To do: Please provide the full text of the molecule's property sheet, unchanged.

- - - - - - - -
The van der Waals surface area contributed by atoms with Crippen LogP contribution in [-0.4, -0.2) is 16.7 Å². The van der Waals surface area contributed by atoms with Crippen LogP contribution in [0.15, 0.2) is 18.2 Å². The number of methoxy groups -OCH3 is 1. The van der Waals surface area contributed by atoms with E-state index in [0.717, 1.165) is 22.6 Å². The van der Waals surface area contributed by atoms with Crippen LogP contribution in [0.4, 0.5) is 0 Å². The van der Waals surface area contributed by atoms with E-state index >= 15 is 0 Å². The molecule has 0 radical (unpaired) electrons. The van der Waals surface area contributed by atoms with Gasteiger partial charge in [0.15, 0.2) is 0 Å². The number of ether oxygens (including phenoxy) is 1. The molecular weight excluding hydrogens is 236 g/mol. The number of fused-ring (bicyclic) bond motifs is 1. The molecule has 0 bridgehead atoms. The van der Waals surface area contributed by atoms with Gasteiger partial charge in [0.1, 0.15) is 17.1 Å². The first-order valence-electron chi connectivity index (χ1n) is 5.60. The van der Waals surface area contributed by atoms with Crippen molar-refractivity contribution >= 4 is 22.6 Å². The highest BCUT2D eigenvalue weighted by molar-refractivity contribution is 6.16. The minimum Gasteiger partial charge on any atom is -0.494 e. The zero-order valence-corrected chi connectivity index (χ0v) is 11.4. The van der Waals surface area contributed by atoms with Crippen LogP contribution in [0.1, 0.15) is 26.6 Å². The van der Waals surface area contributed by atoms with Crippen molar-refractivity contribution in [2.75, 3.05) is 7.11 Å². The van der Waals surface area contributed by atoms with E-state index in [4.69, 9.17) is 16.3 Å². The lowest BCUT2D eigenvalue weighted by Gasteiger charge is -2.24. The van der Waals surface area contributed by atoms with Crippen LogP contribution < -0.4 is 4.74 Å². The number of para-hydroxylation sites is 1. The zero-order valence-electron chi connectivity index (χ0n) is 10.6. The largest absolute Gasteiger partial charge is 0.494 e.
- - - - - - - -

The van der Waals surface area contributed by atoms with Crippen LogP contribution in [-0.4, -0.2) is 16.7 Å². The van der Waals surface area contributed by atoms with Crippen LogP contribution in [0.15, 0.2) is 18.2 Å². The number of methoxy groups -OCH3 is 1. The van der Waals surface area contributed by atoms with E-state index in [0.717, 1.165) is 22.6 Å². The van der Waals surface area contributed by atoms with Crippen LogP contribution in [0.4, 0.5) is 0 Å². The van der Waals surface area contributed by atoms with E-state index >= 15 is 0 Å². The molecule has 0 radical (unpaired) electrons. The van der Waals surface area contributed by atoms with Gasteiger partial charge in [0.15, 0.2) is 0 Å². The number of ether oxygens (including phenoxy) is 1. The molecular weight excluding hydrogens is 236 g/mol. The number of fused-ring (bicyclic) bond motifs is 1. The molecule has 0 bridgehead atoms. The van der Waals surface area contributed by atoms with Gasteiger partial charge in [0.1, 0.15) is 17.1 Å². The first-order valence-electron chi connectivity index (χ1n) is 5.60. The van der Waals surface area contributed by atoms with Crippen molar-refractivity contribution >= 4 is 22.6 Å². The highest BCUT2D eigenvalue weighted by molar-refractivity contribution is 6.16. The minimum Gasteiger partial charge on any atom is -0.494 e. The zero-order valence-corrected chi connectivity index (χ0v) is 11.4. The van der Waals surface area contributed by atoms with Crippen LogP contribution in [0.1, 0.15) is 26.6 Å². The van der Waals surface area contributed by atoms with Crippen molar-refractivity contribution in [2.75, 3.05) is 7.11 Å². The van der Waals surface area contributed by atoms with E-state index in [4.69, 9.17) is 16.3 Å². The lowest BCUT2D eigenvalue weighted by Gasteiger charge is -2.24. The van der Waals surface area contributed by atoms with Crippen LogP contribution < -0.4 is 4.74 Å². The number of para-hydroxylation sites is 1. The zero-order valence-electron chi connectivity index (χ0n) is 10.6. The largest absolute Gasteiger partial charge is 0.494 e.